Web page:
Adults with asthma needed for healthy diet study
University of Illinois Chicago researchers are launching a clinical trial that focuses on diet quality and its effect on asthma in adults.
The study — Addressing Quality of Life, Clinical Outcomes, and Mechanisms in Uncontrolled Asthma Following the DASH Dietary Pattern — aims to evaluate if and how a healthy diet can improve asthma. Dr. Jun Ma, the Beth and George Vitoux Professor of Medicine at the UIC department of medicine, is leading the study team.
Asthma has been on the rise in the United States, with 20 million adults reporting having asthma and 62% reporting uncontrolled asthma. A poor-quality diet is a risk factor for asthma, specifically the western diet containing processed foods that are high in calories and low in nutrients. Those types of foods cause inflammation, and asthma is a chronic inflammatory disease, Ma explained.
“There are different strategies to manage inflammation, including lifestyle changes, to prevent inflammatory diseases such as asthma,” Ma said.
At the beginning of the study, participants will complete a validated survey designed to evaluate asthma-related quality of life. The survey asks questions about symptoms and daily activities, as well as mental wellbeing related to asthma management. Participants will also complete a lung function test and blood draw to test for inflammatory and other health markers.
Participants with asthma will be randomly assigned to either the control or the intervention group. The control group will receive asthma education. The intervention group also will receive asthma education, but it will be combined with dietary counseling — individually and in a group — from a registered dietitian. The intervention group will be asked to follow the Dietary Approaches to Stop Hypertension, a diet approach that has proven to help those with hypertension manage their health. But the effect of the DASH eating plan for asthma management is unknown, and Ma’s team will conduct the first rigorous clinical trial to address this question.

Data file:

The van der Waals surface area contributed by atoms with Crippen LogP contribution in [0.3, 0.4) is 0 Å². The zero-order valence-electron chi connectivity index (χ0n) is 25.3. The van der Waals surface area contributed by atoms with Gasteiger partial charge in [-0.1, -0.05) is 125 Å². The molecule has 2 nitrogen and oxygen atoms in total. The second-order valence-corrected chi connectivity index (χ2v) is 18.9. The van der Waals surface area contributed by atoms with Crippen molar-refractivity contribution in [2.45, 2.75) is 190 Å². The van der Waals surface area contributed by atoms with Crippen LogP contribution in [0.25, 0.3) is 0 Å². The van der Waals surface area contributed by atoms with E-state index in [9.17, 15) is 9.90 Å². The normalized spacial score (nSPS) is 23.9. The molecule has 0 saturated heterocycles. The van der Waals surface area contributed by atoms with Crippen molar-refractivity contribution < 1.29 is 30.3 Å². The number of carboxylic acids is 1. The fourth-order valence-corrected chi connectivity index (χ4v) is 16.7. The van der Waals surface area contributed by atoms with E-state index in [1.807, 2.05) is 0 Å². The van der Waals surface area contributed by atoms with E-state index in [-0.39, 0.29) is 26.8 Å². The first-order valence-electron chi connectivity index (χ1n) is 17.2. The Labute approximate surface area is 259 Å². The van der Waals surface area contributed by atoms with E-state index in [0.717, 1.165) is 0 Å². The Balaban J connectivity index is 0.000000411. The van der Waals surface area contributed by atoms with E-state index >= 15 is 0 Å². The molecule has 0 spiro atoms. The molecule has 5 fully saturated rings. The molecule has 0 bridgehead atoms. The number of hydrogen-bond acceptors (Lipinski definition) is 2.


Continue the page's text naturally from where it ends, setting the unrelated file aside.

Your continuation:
“We will work with each participant to look at their current diet and look for ways to make changes to be more compatible with the DASH pattern. We will counsel them on how to make action plans, set goals, and problem-solve when they encounter setbacks,” Ma said. Participants will be encouraged to use health tracking tools they like, such as apps or journals, in order to stick to the DASH diet plan.
After 12 months, participants will complete another survey, and their lung function and blood will be tested again.
“Our study is one of the few to look at the DASH pattern through a behavioral-changing intervention in asthma. We hope we can empower patients to adopt and sustain the change for a healthy lifestyle,” Ma said.
She added that they hope to contribute scientific evidence that behavioral treatments should be part of comprehensive care management plans for patients with chronic conditions such as asthma.
Researchers plan to recruit 320 people with asthma age 18 and older for the study, which is named ALOHA and funded in part by a grant from the National Heart, Lung, and Blood Institute (R61HL155160).
Additional researchers for the project are Dr. Sharmilee Nyenhuis and Dr. Patricia Finn of UIC, Dr. Anne Dixon and Matthew Poynter of the University of Vermont, and Lisa Wood of the University of Newcastle, Australia.
Anyone interested in participating in the study should email Alohastudy@uic.edu or call 312-515-1094 for more information.